BMI Defends as NACPA Appeals March Tariff Order – ‘For decades, the live concert industry has struggled to keep tariffs down’

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Photo credit: Broadcast Music, Inc.

In late March, a district judge returned verdict in a year-long wage dispute between the North American Concert Promoters Association (NACPA) and Broadcast Music, Inc. (BMI), in which the development was touted as a “massive” victory. However, the NACPA is now officially appealing the decision.

The more than three decades old The NACPA (which negotiates public performance licenses on behalf of 46 members, including Live Nation and AEG) recently appealed the nearly decade-long court battle. To recap, we’ve covered the multifaceted disagreement at length before: The NACPA is pushing for a continuation of the license terms set out in a pact that ran from 2006-2013.

Despite some relatively minor changes, this deal itself was largely based on an agreement dating back to 1998. Meanwhile, leading up to the March decision, BMI (among other things) had a more comprehensive portion of gig revenue (service fees, revenue from VIP packages and box suites, etc. ) and a larger part (specifically 0.8 percent). of said income.

The presiding judge approved the expansion of the revenue base beyond the face value of the passports, but rejected the proposed rate of 0.8 percent, instead noting that a “rate of 0.5 percent of the expanded gross revenue base” would be “appropriate.” Nonetheless, as noted above, BMI called the ruling a significant victory, notably claiming that the new rate would be “138% higher than the historical rate”.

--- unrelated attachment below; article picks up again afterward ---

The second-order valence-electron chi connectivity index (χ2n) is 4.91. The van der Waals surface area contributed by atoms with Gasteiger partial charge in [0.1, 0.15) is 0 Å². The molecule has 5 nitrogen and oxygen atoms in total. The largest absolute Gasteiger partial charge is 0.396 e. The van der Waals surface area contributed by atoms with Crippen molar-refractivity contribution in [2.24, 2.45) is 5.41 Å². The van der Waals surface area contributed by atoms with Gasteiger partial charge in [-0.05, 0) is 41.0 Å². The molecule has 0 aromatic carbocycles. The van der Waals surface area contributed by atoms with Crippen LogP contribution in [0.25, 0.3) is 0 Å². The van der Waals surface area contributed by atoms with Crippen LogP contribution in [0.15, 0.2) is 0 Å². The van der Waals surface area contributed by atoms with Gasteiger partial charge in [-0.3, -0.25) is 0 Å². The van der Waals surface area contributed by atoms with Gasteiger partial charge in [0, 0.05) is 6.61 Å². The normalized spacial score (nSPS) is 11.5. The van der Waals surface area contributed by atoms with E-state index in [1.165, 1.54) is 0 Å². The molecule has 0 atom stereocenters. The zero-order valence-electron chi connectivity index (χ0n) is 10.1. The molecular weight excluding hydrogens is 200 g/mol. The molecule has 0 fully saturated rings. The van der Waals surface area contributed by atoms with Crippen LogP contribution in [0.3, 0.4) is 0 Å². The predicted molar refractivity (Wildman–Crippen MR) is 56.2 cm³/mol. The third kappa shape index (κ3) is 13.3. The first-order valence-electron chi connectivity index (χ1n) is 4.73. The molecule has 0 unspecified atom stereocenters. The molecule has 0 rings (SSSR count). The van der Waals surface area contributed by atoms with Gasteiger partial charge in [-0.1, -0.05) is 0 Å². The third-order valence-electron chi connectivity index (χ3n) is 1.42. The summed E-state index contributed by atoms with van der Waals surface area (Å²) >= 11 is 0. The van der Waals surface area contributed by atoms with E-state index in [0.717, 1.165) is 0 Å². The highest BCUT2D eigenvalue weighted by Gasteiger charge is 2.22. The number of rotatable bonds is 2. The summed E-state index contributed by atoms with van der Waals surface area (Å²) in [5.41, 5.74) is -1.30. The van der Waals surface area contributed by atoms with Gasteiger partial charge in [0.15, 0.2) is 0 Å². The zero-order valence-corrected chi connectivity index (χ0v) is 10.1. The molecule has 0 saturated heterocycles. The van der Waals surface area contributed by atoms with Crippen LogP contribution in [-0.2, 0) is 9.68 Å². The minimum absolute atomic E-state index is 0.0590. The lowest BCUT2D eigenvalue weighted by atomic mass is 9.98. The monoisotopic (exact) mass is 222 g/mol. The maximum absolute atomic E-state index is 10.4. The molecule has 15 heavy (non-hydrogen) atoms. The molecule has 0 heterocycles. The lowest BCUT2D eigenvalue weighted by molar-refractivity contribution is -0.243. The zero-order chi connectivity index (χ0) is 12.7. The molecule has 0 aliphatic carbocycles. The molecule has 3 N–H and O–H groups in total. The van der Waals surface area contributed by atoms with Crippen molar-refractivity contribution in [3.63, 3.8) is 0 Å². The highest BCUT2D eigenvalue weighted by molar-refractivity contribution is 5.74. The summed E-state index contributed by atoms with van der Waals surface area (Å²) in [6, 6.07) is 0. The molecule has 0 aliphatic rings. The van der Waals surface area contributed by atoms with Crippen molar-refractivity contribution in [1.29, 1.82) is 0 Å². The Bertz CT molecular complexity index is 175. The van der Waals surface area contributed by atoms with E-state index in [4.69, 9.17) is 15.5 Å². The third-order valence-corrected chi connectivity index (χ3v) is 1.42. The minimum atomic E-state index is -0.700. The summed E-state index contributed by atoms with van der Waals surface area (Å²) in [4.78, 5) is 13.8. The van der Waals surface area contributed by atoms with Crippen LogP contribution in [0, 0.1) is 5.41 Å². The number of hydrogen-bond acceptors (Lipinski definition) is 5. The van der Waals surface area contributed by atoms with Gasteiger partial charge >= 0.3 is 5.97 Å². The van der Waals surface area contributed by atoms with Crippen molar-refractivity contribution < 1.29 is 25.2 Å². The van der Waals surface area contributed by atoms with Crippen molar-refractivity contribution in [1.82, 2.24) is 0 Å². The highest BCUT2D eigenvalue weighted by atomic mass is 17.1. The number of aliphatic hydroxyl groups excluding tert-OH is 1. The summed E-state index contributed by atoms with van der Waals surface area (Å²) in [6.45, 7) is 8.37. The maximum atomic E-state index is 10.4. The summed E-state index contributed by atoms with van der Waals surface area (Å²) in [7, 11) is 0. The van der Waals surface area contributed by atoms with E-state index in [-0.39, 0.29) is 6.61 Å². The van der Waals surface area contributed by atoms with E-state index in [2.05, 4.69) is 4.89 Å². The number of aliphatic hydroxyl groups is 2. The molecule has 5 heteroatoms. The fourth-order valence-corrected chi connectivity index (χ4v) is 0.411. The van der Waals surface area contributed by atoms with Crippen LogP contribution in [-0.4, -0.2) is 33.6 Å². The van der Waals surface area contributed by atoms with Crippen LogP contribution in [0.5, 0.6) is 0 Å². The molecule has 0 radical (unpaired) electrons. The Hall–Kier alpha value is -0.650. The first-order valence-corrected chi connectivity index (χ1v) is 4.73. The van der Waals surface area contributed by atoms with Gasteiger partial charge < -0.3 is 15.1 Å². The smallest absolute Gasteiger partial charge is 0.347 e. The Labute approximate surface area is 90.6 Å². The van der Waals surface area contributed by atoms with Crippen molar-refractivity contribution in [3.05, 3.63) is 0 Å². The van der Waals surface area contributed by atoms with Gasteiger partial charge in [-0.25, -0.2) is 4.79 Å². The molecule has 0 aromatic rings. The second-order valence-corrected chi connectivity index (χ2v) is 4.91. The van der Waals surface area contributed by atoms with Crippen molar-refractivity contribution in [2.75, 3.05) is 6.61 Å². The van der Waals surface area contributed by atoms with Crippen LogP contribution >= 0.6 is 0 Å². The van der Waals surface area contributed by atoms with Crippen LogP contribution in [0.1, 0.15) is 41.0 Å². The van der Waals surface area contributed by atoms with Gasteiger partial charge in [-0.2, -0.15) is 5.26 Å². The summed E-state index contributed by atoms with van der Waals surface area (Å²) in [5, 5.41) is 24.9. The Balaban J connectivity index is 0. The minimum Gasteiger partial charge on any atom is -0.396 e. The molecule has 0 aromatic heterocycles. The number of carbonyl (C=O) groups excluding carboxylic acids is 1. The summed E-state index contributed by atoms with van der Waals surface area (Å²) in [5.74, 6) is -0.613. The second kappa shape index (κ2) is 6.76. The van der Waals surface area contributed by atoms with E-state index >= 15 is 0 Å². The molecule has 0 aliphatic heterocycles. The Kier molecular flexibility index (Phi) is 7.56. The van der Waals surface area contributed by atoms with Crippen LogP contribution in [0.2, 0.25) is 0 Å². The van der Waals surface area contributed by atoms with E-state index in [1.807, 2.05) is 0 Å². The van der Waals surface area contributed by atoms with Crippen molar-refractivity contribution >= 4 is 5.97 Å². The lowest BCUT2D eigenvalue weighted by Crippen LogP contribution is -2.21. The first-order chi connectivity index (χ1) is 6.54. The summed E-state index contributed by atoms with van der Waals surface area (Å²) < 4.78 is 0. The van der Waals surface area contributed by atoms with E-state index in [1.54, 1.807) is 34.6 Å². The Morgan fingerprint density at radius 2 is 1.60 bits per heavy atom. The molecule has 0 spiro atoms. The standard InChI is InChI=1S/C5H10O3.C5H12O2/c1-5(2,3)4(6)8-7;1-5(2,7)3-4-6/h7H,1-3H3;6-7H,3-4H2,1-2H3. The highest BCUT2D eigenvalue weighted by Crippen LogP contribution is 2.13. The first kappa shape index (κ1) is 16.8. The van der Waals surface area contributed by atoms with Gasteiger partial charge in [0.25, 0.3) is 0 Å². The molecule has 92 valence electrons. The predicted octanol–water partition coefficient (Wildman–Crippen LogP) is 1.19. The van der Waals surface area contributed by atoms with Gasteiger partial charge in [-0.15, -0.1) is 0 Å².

With those points in mind, it goes without saying that the for-profit performing rights organization isn’t thrilled with the supposedly unsurprising appeal of the NACPA.

“Given Live Nation, AEG and NACPA’s bizarre position during the process that concert-goers attend concerts for the experience of the staging, videos and light shows,” said BMI President and CEO Mike O’Neill, “as opposed to the actual songs performed and music, her attractiveness came as no surprise to BMI. For decades, the live concert industry has struggled to keep prices down.

“And even now, as they make more money than ever in more diverse ways, they are determined to deny songwriters and composers the fair value of their work, even though without their contributions, not even a concert would be possible.” BMI will continue to fight on behalf of our subsidiaries, the creators of the music that forms the backbone of the live concert industry, to prevent this outcome,” concluded the nearly 30-year-old BMI executive.

Earlier this week, Live Nation shareholders voted against a $139 million compensation package for President and CEO Michael Rapino, whose company has committed to introducing “all-in” pricing starting in September.